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Charges stayed over Hay River ‘reinforced home’ raid

Hay River's courthouse in August 2019
Hay River's courthouse in August 2019. Sarah Pruys/Cabin Radio

Charges have been stayed against two people who were arrested when RCMP raided homes in Hay River last summer.

At the time of the June 2022 raids, police said one property they searched in the Riverbend Road area had been reinforced to prevent officers getting in.

Specialized units from Alberta and the Yukon were used to break through what RCMP called “enhanced enforcements on the doors and windows.”

Two weeks after the raids, RCMP announced that 43-year-old Hay River resident Kallaya Dow and 27-year-old Calgary resident Mahad Mohamed Adar had each been charged with possessing the proceeds of crime. Adar also faced six counts of failing to comply with previous release conditions, ranging from breaking curfew to carrying a weapon outside his home.



Last week, all charges against Adar were stayed. The charge against Dow was stayed on Tuesday.

A stay means the Crown has decided not to go ahead with the prosecution. It isn’t the same as withdrawing the charges – a stay means the Crown could decide, later, to continue prosecuting – but often has the same ultimate effect.

NWT chief prosecutor Alex Godfrey confirmed all charges had been stayed, quoting guidelines that state a prosecution should not occur “unless there is a reasonable prospect of conviction and the prosecution would best serve the public interest.”

The guidelines continue: “If the available evidence does not meet the reasonable prospect of conviction standard, the decision to prosecute threshold is not met, and the prosecution should not proceed.”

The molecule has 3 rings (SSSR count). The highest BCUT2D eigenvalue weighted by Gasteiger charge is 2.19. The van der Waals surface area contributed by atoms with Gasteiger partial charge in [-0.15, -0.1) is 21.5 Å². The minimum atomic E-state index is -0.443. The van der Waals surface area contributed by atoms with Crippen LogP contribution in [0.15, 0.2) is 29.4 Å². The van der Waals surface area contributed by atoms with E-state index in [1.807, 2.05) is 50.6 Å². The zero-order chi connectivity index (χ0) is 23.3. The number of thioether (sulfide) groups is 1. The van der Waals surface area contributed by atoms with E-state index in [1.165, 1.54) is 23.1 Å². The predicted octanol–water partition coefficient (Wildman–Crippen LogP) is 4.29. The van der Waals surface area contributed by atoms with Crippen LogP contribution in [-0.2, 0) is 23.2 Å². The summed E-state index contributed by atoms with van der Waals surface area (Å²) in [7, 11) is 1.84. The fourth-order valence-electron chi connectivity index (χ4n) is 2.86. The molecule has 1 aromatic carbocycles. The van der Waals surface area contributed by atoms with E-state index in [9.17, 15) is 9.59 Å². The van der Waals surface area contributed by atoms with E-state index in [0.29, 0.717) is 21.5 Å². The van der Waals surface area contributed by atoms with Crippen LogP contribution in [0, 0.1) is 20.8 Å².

Godfrey told Cabin Radio: “Our office concluded that we did not meet the test as described above and we ended the prosecution.”

He said no further information about that decision was available.

In court documents, police state that more than $6,000 in cash was seized from one home during the June 2022 raids, alongside a stun gun baton, various cellphones and a scale.

Earlier this week, Territorial Court heard that most of what was seized is set to be forfeited, but Dow is seeking to have one cellphone and a tablet returned.

In a separate proceeding, the NWT Rental Office earlier this year ordered a tenant referred to by the initials KD to pay more than $11,000 to cover damage to a property raided by police in June last year.

That proceeding appeared to refer to the same set of events.

Rental officer Janice Laycock said the tenant owed the money to the Hay River Housing Authority to pay for damage left behind after they tried to barricade their home against the RCMP.

Laycock wrote that the tenant had “installed steel bars across the entry door” in an apparent effort to stop police and “explosives were required to gain entry.”